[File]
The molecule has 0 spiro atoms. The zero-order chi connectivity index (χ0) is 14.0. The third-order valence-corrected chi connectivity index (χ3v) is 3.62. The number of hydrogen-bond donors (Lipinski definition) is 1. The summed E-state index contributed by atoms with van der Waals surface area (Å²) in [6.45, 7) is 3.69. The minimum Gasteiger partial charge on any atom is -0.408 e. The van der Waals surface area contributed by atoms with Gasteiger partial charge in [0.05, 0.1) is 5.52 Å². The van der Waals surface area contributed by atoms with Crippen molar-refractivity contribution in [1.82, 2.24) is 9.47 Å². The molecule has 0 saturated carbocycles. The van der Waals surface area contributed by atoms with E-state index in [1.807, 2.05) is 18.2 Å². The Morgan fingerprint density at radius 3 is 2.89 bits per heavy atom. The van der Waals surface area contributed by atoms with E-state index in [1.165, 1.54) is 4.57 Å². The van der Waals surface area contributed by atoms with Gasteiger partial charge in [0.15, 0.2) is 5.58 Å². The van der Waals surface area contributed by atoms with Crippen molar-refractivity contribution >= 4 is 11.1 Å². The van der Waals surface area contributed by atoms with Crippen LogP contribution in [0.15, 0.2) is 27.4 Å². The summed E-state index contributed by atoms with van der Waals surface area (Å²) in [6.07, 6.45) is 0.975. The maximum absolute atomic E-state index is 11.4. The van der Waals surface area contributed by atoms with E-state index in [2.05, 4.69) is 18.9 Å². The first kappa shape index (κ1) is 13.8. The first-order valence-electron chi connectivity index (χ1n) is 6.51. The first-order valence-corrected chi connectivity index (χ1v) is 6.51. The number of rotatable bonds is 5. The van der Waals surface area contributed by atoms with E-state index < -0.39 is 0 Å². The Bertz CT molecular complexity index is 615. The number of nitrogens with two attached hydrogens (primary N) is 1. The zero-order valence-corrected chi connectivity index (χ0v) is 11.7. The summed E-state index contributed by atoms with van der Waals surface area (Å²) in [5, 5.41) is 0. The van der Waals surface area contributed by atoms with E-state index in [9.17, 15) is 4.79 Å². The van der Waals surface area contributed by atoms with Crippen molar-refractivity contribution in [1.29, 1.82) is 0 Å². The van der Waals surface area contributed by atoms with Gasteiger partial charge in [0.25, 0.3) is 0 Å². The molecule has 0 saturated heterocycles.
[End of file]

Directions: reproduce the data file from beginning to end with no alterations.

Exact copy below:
The molecule has 0 spiro atoms. The zero-order chi connectivity index (χ0) is 14.0. The third-order valence-corrected chi connectivity index (χ3v) is 3.62. The number of hydrogen-bond donors (Lipinski definition) is 1. The summed E-state index contributed by atoms with van der Waals surface area (Å²) in [6.45, 7) is 3.69. The minimum Gasteiger partial charge on any atom is -0.408 e. The van der Waals surface area contributed by atoms with Gasteiger partial charge in [0.05, 0.1) is 5.52 Å². The van der Waals surface area contributed by atoms with Crippen molar-refractivity contribution in [1.82, 2.24) is 9.47 Å². The molecule has 0 saturated carbocycles. The van der Waals surface area contributed by atoms with E-state index in [1.807, 2.05) is 18.2 Å². The Morgan fingerprint density at radius 3 is 2.89 bits per heavy atom. The van der Waals surface area contributed by atoms with E-state index in [1.165, 1.54) is 4.57 Å². The van der Waals surface area contributed by atoms with Gasteiger partial charge in [0.15, 0.2) is 5.58 Å². The van der Waals surface area contributed by atoms with Crippen molar-refractivity contribution >= 4 is 11.1 Å². The van der Waals surface area contributed by atoms with Crippen LogP contribution in [0.15, 0.2) is 27.4 Å². The summed E-state index contributed by atoms with van der Waals surface area (Å²) in [6.07, 6.45) is 0.975. The maximum absolute atomic E-state index is 11.4. The van der Waals surface area contributed by atoms with E-state index in [2.05, 4.69) is 18.9 Å². The first kappa shape index (κ1) is 13.8. The first-order valence-electron chi connectivity index (χ1n) is 6.51. The first-order valence-corrected chi connectivity index (χ1v) is 6.51. The number of rotatable bonds is 5. The van der Waals surface area contributed by atoms with E-state index < -0.39 is 0 Å². The Bertz CT molecular complexity index is 615. The number of nitrogens with two attached hydrogens (primary N) is 1. The zero-order valence-corrected chi connectivity index (χ0v) is 11.7. The summed E-state index contributed by atoms with van der Waals surface area (Å²) in [5, 5.41) is 0. The van der Waals surface area contributed by atoms with E-state index in [9.17, 15) is 4.79 Å². The van der Waals surface area contributed by atoms with Crippen molar-refractivity contribution in [1.29, 1.82) is 0 Å². The van der Waals surface area contributed by atoms with Gasteiger partial charge in [0.25, 0.3) is 0 Å². The molecule has 0 saturated heterocycles.